Note: Under leadership, we have listed the individuals we worked most closely within each organization, which sometimes is the president or director and other times may be the development staff.
Leadership: Garland Wright, Artistic Director; Ed Martenson, Managing Director
Even in a simple thank-you meeting, one must listen. So imagine at the end of campaign, a meeting a six-figure donor and extraordinary community leader to thank him for all the for the leads he suggested during the Guthrie Theatre Campaign for Artistic Excellence. During the meeting, Henry mentioned that the first time they met was when the donor’s company was housed in the former resident of Charles S. Pillsbury House in Minneapolis.
It was one of many moments when a donor reveals confidential information that provides an opportunity for him and the nonprofit. Sitting in his new downtown office tower, the donor said, “I still have the Pillsbury Mansion.”
Henry inquired further, “Did you say I or we still have the mansion?”
The property, which turned out to be in the possession of that individual, was gifted under the tax provisions for a bargain sale.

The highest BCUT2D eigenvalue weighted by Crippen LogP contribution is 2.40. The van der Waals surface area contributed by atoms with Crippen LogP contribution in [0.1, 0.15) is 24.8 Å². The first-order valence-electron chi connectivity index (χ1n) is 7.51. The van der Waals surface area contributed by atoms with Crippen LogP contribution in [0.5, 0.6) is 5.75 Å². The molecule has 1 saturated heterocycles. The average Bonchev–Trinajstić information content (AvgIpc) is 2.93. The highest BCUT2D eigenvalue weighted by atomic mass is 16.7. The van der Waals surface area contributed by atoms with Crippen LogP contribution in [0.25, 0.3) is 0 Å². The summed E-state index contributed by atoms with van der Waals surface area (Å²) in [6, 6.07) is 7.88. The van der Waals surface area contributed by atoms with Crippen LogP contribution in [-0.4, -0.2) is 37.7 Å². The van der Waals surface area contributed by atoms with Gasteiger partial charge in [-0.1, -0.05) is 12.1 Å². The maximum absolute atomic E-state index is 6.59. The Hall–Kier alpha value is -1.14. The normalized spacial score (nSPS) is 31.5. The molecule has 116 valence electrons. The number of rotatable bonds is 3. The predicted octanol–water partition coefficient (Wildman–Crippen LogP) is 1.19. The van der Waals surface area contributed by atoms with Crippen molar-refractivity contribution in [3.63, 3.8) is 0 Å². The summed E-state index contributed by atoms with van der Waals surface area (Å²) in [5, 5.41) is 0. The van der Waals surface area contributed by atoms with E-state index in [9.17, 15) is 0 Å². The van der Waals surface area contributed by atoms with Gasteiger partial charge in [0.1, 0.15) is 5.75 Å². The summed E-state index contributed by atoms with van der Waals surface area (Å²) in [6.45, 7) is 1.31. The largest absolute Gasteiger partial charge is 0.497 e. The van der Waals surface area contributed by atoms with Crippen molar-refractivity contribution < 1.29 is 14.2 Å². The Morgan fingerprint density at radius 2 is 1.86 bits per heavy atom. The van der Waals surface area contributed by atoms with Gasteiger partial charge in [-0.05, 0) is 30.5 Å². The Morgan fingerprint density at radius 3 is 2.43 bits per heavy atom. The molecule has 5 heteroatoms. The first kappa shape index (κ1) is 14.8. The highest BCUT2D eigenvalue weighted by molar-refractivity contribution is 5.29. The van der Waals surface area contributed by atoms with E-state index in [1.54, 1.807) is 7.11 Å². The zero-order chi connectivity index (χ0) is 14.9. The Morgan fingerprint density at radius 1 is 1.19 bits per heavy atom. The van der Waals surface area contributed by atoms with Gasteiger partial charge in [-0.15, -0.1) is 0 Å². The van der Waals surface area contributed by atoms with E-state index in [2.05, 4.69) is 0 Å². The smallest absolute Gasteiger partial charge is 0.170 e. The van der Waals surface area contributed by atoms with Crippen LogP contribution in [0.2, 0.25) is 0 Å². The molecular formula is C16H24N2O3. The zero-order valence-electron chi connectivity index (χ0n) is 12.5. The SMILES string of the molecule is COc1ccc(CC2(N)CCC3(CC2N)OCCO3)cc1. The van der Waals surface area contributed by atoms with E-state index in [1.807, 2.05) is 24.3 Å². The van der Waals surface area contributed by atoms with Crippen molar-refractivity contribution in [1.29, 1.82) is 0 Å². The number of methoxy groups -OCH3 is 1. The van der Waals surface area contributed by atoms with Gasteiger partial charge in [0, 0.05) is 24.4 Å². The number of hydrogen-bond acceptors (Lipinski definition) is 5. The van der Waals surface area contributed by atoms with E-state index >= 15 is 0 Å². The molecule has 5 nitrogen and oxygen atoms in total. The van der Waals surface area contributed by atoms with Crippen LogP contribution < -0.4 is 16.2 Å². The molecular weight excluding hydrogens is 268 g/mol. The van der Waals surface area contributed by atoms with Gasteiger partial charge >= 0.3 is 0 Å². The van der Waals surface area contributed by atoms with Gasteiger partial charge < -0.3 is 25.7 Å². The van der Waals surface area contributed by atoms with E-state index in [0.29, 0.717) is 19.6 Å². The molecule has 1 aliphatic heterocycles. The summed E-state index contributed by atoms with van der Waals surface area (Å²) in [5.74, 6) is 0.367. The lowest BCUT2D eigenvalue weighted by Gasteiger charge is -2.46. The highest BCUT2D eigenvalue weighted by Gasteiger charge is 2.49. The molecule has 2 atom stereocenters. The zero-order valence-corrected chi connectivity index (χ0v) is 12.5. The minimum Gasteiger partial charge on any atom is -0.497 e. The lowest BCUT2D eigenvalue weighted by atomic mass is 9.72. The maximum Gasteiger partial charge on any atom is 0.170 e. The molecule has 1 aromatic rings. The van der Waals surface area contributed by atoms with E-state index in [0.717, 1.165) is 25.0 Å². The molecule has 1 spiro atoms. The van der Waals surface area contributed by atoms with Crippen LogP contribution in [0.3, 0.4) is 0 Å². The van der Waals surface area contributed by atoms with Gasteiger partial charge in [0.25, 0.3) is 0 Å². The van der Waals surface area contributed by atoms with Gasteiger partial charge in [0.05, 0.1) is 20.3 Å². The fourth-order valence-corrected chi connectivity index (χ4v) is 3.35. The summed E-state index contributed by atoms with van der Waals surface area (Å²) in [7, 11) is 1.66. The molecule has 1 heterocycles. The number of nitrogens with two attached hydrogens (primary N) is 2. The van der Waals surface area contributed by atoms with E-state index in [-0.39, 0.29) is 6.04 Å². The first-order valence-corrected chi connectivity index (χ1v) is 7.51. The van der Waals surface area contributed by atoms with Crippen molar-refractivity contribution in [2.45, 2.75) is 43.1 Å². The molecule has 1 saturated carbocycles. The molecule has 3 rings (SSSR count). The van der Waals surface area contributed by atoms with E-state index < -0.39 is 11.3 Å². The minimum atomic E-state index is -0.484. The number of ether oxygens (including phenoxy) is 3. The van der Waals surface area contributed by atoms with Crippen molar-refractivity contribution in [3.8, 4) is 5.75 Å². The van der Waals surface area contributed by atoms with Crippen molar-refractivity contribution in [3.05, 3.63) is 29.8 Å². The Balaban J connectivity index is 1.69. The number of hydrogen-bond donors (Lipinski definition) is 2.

Leadership: Sam Salas, Headmaster
During the initial solicitation of the School’s largest donor, he pledged $1 million to the campaign, contingent on his class matching the gift. Upon completing PDW analysis of Breck alumna and parents, we could confirm to the donor that few members of his class had incomes in excess of $50,000 a year.
“Just so we are clear, your class of 100 men, although successful, really don’t have assets that they could employ to meet your challenge.”
The donor responded, “I know, that’s why it’s a real challenge.”
We went to work on this generous contingent pledge and further meetings provided Henry Young with the opportunity to discuss with the donor the unprecedented environment for growth in assets both on a nominal and real (returns adjusted for inflation) basis. The donor expressed some concern that the investment returns experienced during the previous decade (in the 1980s) might lead the school toward a false sense of security with regard to their ability to maintain their payout policy. This donor, a former trustee, was bound to a degree by the “prudent man” standards which judge investment decisions according to the norms established by knowledgeable and prudent men in similar positions.
On future visits, we were able to discuss risk tolerance in more depth. While this sounds simple, determining how much risk a donor is willing to tolerate is very difficult. One reason for this is that risk tolerance is a very intangible and personal concept. A follow-up meeting addressed time horizon—after all, an organization’s ability to tolerate risk is tied to its time horizon: the longer the time horizon, the more risk the organization can tolerate.
Within twelve months, we not only met his challenge but secured future pledges from his class to a total of $5,000,000. Ask Henry how he did it.